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Space and astronomy digest: March 2015

Last Updated on Friday, 27 February 2015 14:58
Published on Friday, 27 February 2015 09:30

The March digest of upcoming space and astronomy events. Highlights this month include the arrival of Dawn at Ceres and the deepest solar eclipse in the UK this decade.


6 March: Dawn spacecraft arrives at Ceres

March 6 sees the arrival of the NASA-led Dawn spacecraft at the dwarf planet Ceres, the largest object in the main belt of asteroids between Mars and Jupiter. The spacecraft will initially enter a polar orbit at an altitude of 13,500 km above the surface of the icy world. In a series of manoeuvres over the following eight months, the probe will eventually travel around the dwarf planet at a distance of just 375 km, enabling close up imaging, measurements of the gravitational field (giving insights into the interior of Ceres) and allowing scientists to analyse the composition of its surface.

Launched in 2007, Dawn uses ion propulsion and will be the first spacecraft to visit a dwarf planet, following a flyby of Mars in 2009, and a successful 14 months in orbit around the asteroid Vesta. The spacecraft is managed by the Jet Propulsion Laboratory in California, with components supplied from the Netherlands, Italy and Germany.

Dawn home page


Stuart Wolpert
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+1 310 206 0510

Elizabeth Landau
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+1 818 354 6425

NASA Discovery Program
Dwayne Brown
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+1 202 358 1726


10 March: RAS public lectures: The Cosmic Chemical Cauldron: Geological Society and Royal Astronomical Society

Dr Helen Fraser of the Open University will give the latest RAS public lecture on 10 March, at 1pm in the Geological Society and again at 6pm in the Royal Astronomical Society. In her talk she will describe how the universe is full of chemical compounds, with over 200 discovered to date, most of which are detected in the space between the stars.

The assembly of molecules in space is intrinsically linked with the birth of stars, affects the processes of planet formation, and potentially provides the ingredients for the origins of life itself. Dr Fraser will take her audience on a journey from the cold, dark, diffuse regions of pre-stellar cores, right through to a newly formed exoplanet, explaining along the way what chemistry is happening, and what information astronomers obtain from these molecular tracers.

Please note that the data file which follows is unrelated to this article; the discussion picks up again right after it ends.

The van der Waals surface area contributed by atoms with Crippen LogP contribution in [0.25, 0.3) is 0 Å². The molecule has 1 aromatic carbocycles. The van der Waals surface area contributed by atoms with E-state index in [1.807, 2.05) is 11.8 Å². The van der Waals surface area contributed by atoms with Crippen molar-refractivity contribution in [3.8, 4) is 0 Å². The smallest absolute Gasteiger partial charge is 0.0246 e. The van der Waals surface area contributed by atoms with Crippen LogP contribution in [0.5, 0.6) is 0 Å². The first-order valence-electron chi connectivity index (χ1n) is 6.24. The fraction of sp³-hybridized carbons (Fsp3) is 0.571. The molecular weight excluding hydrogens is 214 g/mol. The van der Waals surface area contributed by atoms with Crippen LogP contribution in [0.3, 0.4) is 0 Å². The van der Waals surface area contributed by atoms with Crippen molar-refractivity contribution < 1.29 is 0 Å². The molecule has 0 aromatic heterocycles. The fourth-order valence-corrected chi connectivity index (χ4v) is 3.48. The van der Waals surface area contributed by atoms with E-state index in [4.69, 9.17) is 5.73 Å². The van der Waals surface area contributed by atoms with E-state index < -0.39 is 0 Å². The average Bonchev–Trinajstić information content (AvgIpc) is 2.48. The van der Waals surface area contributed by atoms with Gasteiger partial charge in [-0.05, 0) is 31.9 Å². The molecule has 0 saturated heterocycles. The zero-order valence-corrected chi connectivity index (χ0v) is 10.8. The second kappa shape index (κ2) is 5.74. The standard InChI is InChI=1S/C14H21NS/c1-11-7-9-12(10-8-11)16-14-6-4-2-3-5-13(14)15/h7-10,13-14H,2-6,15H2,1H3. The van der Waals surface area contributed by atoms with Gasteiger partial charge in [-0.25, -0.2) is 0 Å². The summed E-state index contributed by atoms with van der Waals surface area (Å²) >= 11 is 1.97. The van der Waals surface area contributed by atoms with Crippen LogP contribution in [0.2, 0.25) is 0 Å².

RAS meeting page


Robert Massey

13 March: Tectonics from Above: Recent Advances in the Use of High-resolution Topography and Imagery, Royal Astronomical Society, Burlington House, London

Topography, the study of surface shape and features, is one of the most important geophysical observations of the Earth. Recent advances mean that geophysicists can soon expect to achieve a resolution of 1 m and better in these measurements.

When these are combined with high-resolution imagery, they greatly enhance the ability of scientists to understand the changes that result from earthquakes and around geological faults in general. On 13 March, geophysicists will come to the Royal Astronomical Society for a special conference on these new datasets and the scientific opportunities they present.

Bona fide members of the media who wish to attend this meeting should present their credentials at the registration desk for free admission.

RAS meeting page



Robert Massey

13 March: Building an Open UK SKA-Science Consortium, Geological Society, Burlington House, London

On 13 March astronomers will gather at the Geological Society for a specialist discussion meeting on the future collaborations that will exploit science from the Square Kilometre Array (SKA), the world’s largest radio telescope under construction in Australia and southern Africa.